About this episode:
Chris Watson is the president of the Wildlife Sound Recording Society. He’s worked on a range of television and radio documentaries, alongside the likes of Sir David Attenborough. In this serene example of ‘slow radio’, Chris takes David to Stonehaugh, part of the Kielder Forest, in the early hours of the morning. As he sets up his microphones, he explains what goes into capturing each intricate sound. The pair relax as they listen to the epic build up of the dawn chorus, beginning with the night wind rushing through the conifers, and only a tawny owl or two for company. As the soundscape crescendos, the sounds of wrens, nuthatches, chiffchaffs, mistle thrushes, deviously bullish robins and even roe deer begin to break through. 100 meters away from the hidden microphones, Chris and David bathe in the “sound of a place where we can never be”.
When I first launched this podcast in February 2019 with Mark Frith’s Oak Tree episode I sent a group email out to all the people in my address book. I was not only trying to drum up a listener base, but was also inquiring if anyone had any contacts they thought might be suitable guests for future episodes.
I received, almost immediately, a lovely letter from Caro Howell, the Director of the Foundling Museum (an institution I’ve been in awe of, and quietly involved with, for a few years now), suggesting that I reached out to one of their fellows, the sound recordist Chris Watson. And so I did, and the adventure started!
Soon another email landed in my inbox, this time from Chris himself. It included the sentence:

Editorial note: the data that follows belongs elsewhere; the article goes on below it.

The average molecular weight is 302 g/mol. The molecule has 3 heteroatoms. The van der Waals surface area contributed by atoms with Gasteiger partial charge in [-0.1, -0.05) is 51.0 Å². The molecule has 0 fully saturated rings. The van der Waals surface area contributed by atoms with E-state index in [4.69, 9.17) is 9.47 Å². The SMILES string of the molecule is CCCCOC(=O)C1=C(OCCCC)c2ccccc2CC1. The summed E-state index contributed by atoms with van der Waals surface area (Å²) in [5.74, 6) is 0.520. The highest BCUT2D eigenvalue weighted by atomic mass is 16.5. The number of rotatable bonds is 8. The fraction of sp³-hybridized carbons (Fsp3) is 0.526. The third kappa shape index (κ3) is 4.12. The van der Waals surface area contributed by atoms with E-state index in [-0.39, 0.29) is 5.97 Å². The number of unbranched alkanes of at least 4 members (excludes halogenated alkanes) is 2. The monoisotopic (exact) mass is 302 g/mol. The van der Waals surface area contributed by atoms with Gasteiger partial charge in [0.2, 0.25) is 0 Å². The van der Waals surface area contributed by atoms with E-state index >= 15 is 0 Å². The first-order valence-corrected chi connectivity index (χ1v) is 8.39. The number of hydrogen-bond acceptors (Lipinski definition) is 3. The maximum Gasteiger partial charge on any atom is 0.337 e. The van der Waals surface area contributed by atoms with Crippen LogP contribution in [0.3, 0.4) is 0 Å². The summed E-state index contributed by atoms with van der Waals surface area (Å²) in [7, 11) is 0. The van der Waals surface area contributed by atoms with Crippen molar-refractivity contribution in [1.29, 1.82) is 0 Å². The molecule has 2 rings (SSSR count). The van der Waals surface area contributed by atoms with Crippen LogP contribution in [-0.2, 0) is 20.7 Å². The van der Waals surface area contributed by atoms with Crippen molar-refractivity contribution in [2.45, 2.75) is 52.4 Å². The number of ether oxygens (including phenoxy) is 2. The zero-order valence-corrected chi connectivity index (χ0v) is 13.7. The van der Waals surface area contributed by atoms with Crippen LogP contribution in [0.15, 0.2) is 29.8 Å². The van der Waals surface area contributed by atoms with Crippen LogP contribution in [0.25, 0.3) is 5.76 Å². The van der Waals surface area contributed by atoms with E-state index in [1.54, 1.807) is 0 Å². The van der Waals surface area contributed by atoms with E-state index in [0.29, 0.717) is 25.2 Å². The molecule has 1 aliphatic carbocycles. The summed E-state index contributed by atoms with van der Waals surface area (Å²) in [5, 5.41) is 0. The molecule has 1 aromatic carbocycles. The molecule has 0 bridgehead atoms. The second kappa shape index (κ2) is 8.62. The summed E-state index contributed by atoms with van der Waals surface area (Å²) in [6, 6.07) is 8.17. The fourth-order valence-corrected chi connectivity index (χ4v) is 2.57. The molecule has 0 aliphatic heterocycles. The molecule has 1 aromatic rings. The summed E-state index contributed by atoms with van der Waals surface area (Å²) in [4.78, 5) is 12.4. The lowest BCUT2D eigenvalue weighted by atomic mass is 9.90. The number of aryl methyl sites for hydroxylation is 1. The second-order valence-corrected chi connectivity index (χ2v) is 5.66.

“Would you like to record on location somewhere?”
Up until this point I had recorded a couple of interviews on location, but the original plan still held – that studio recordings would most likely be the simplest. But as I was approaching more and more people I was beginning to notice something that really shouldn’t have surprised me at all: people who were inspired by the natural world rarely made their home in London. With this in mind, I was learning to jump at the chance to travel, to explore and to have incentive for adventure.
On the 16th of April I boarded a train for Newcastle. I knew this spine of England well. It was the same train I had used to get to Yorkshire whilst filming “Victoria”, it is the same train I use now whilst performing “Hamlet” in York. Armed with a rucksack of microphones and thermals, I was picked up at Newcastle Station by Chris, we shared an evening meal, and then I settled in to a very short night’s sleep at my hotel. I was downstairs, waiting in front of my hotel, at 3:29am. It was cold.
Joining Chris and I was Pascal Wyse, a friend of Chris’ who, amongst other things, works for the Guardian and is fascinated by sound. Pascal had long been looking for an excuse to join Chris on a recording session.
Not quite J.K Jerome; but we were Three Men in a Car, off into the unknown. Everything else you need to know will become clear when you press “play”. Be sure to check back here for the second episode, and my second lot of thoughts in a fortnight’s time.
Chris Watson – https://chriswatson.net/
Chris Watson (Twitter) – https://twitter.com/chrisrwatson?lang=en
Kielder Forest – https://www.visitkielder.com/
‘Cantus Arcticus’ by Rautavaara – https://en.wikipedia.org/wiki/Cantus_Arcticus
Royal Society for the Protection of Birds – https://www.rspb.org.uk/
Chris’ Dawn Chorus Recordings: